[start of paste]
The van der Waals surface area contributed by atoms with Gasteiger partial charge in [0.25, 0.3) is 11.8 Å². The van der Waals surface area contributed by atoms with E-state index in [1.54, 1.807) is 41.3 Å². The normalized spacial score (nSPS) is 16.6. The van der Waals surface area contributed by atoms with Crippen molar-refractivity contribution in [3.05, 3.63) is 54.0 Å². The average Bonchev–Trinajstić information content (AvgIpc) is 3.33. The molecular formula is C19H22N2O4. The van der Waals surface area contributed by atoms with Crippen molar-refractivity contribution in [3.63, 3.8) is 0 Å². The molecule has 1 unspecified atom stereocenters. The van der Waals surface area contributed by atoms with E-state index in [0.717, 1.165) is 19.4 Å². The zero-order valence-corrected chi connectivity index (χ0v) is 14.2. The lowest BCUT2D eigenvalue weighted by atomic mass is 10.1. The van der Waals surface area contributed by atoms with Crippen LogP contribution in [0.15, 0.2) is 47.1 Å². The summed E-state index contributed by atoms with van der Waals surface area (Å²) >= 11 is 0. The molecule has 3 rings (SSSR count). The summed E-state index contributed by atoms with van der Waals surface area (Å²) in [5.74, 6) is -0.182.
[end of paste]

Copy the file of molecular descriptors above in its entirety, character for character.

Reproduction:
The van der Waals surface area contributed by atoms with Gasteiger partial charge in [0.25, 0.3) is 11.8 Å². The van der Waals surface area contributed by atoms with E-state index in [1.54, 1.807) is 41.3 Å². The normalized spacial score (nSPS) is 16.6. The van der Waals surface area contributed by atoms with Crippen molar-refractivity contribution in [3.05, 3.63) is 54.0 Å². The average Bonchev–Trinajstić information content (AvgIpc) is 3.33. The molecular formula is C19H22N2O4. The van der Waals surface area contributed by atoms with Crippen molar-refractivity contribution in [3.63, 3.8) is 0 Å². The molecule has 1 unspecified atom stereocenters. The van der Waals surface area contributed by atoms with E-state index in [0.717, 1.165) is 19.4 Å². The zero-order valence-corrected chi connectivity index (χ0v) is 14.2. The lowest BCUT2D eigenvalue weighted by atomic mass is 10.1. The van der Waals surface area contributed by atoms with Crippen LogP contribution in [0.15, 0.2) is 47.1 Å². The summed E-state index contributed by atoms with van der Waals surface area (Å²) >= 11 is 0. The molecule has 3 rings (SSSR count). The summed E-state index contributed by atoms with van der Waals surface area (Å²) in [5.74, 6) is -0.182.